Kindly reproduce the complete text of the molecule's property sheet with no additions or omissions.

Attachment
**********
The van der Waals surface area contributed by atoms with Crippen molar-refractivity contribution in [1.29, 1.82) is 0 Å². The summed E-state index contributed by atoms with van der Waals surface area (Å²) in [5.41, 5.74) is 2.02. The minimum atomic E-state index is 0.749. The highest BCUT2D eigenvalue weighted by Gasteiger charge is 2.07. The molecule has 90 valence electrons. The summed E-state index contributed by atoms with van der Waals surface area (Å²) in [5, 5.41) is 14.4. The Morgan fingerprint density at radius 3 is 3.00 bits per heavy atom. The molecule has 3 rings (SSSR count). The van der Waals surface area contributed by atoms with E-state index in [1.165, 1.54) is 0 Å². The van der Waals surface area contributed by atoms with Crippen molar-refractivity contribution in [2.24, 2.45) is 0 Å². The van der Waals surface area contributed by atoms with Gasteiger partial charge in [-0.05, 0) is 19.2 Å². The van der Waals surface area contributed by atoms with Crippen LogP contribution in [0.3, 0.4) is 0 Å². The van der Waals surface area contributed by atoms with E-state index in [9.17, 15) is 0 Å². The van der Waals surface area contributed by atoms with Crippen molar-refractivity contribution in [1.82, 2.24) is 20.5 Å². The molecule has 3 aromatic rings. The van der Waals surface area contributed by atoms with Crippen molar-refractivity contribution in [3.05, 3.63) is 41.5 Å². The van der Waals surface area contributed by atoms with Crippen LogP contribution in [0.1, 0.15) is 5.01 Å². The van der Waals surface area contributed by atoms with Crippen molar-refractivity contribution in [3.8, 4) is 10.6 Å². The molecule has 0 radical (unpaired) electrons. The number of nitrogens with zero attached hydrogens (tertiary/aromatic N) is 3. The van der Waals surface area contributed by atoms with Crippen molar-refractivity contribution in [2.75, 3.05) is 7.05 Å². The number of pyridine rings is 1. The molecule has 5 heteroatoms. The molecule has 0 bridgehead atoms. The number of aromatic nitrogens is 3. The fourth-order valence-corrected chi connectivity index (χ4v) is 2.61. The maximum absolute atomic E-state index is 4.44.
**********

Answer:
The van der Waals surface area contributed by atoms with Crippen molar-refractivity contribution in [1.29, 1.82) is 0 Å². The summed E-state index contributed by atoms with van der Waals surface area (Å²) in [5.41, 5.74) is 2.02. The minimum atomic E-state index is 0.749. The highest BCUT2D eigenvalue weighted by Gasteiger charge is 2.07. The molecule has 90 valence electrons. The summed E-state index contributed by atoms with van der Waals surface area (Å²) in [5, 5.41) is 14.4. The Morgan fingerprint density at radius 3 is 3.00 bits per heavy atom. The molecule has 3 rings (SSSR count). The van der Waals surface area contributed by atoms with E-state index in [1.165, 1.54) is 0 Å². The van der Waals surface area contributed by atoms with Crippen molar-refractivity contribution in [2.24, 2.45) is 0 Å². The van der Waals surface area contributed by atoms with Gasteiger partial charge in [-0.05, 0) is 19.2 Å². The van der Waals surface area contributed by atoms with Crippen LogP contribution in [0.3, 0.4) is 0 Å². The van der Waals surface area contributed by atoms with E-state index in [9.17, 15) is 0 Å². The van der Waals surface area contributed by atoms with Crippen molar-refractivity contribution in [1.82, 2.24) is 20.5 Å². The molecule has 3 aromatic rings. The van der Waals surface area contributed by atoms with Crippen molar-refractivity contribution in [3.05, 3.63) is 41.5 Å². The van der Waals surface area contributed by atoms with Crippen LogP contribution in [0.1, 0.15) is 5.01 Å². The van der Waals surface area contributed by atoms with Crippen molar-refractivity contribution in [3.8, 4) is 10.6 Å². The molecule has 0 radical (unpaired) electrons. The number of nitrogens with zero attached hydrogens (tertiary/aromatic N) is 3. The van der Waals surface area contributed by atoms with Crippen molar-refractivity contribution in [2.75, 3.05) is 7.05 Å². The number of pyridine rings is 1. The molecule has 5 heteroatoms. The molecule has 0 bridgehead atoms. The number of aromatic nitrogens is 3. The fourth-order valence-corrected chi connectivity index (χ4v) is 2.61. The maximum absolute atomic E-state index is 4.44.